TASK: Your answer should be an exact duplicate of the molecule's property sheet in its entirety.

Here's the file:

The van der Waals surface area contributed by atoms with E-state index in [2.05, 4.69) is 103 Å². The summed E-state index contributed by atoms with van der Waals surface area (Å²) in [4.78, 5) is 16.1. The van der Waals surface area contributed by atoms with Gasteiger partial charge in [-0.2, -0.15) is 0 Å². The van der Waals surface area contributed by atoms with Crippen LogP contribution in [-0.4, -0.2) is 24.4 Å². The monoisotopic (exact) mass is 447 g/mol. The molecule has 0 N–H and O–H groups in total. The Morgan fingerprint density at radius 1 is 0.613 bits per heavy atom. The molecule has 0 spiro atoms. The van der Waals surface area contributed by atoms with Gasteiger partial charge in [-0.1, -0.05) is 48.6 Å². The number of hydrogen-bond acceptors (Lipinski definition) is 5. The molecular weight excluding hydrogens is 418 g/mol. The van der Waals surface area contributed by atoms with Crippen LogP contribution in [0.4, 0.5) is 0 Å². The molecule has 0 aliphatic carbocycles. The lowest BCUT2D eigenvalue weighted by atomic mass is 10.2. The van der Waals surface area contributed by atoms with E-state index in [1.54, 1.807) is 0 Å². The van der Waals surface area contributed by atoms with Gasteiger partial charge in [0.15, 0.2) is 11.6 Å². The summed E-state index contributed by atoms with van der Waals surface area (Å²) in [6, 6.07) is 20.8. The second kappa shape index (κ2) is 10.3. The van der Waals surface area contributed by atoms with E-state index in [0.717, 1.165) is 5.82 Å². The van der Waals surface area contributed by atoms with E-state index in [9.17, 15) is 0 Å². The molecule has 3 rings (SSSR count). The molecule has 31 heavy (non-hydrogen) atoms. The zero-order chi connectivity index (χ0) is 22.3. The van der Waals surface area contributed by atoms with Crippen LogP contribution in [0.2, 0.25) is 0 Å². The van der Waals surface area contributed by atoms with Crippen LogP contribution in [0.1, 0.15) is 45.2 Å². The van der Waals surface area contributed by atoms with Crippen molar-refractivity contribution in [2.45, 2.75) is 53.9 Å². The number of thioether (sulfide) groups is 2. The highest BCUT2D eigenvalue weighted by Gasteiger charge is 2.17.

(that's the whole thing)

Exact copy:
The van der Waals surface area contributed by atoms with E-state index in [2.05, 4.69) is 103 Å². The summed E-state index contributed by atoms with van der Waals surface area (Å²) in [4.78, 5) is 16.1. The van der Waals surface area contributed by atoms with Gasteiger partial charge in [-0.2, -0.15) is 0 Å². The van der Waals surface area contributed by atoms with Crippen LogP contribution in [-0.4, -0.2) is 24.4 Å². The monoisotopic (exact) mass is 447 g/mol. The molecule has 0 N–H and O–H groups in total. The Morgan fingerprint density at radius 1 is 0.613 bits per heavy atom. The molecule has 0 spiro atoms. The van der Waals surface area contributed by atoms with Gasteiger partial charge in [-0.1, -0.05) is 48.6 Å². The number of hydrogen-bond acceptors (Lipinski definition) is 5. The molecular weight excluding hydrogens is 418 g/mol. The van der Waals surface area contributed by atoms with Crippen LogP contribution in [0.4, 0.5) is 0 Å². The molecule has 0 aliphatic carbocycles. The lowest BCUT2D eigenvalue weighted by atomic mass is 10.2. The van der Waals surface area contributed by atoms with E-state index in [1.54, 1.807) is 0 Å². The van der Waals surface area contributed by atoms with Gasteiger partial charge in [0.15, 0.2) is 11.6 Å². The summed E-state index contributed by atoms with van der Waals surface area (Å²) in [6, 6.07) is 20.8. The second kappa shape index (κ2) is 10.3. The van der Waals surface area contributed by atoms with E-state index in [0.717, 1.165) is 5.82 Å². The van der Waals surface area contributed by atoms with E-state index in [9.17, 15) is 0 Å². The molecule has 3 rings (SSSR count). The molecule has 31 heavy (non-hydrogen) atoms. The zero-order chi connectivity index (χ0) is 22.3. The van der Waals surface area contributed by atoms with Crippen LogP contribution in [0.2, 0.25) is 0 Å². The van der Waals surface area contributed by atoms with Crippen LogP contribution in [0.1, 0.15) is 45.2 Å². The van der Waals surface area contributed by atoms with Crippen molar-refractivity contribution in [2.45, 2.75) is 53.9 Å². The number of thioether (sulfide) groups is 2. The highest BCUT2D eigenvalue weighted by Gasteiger charge is 2.17.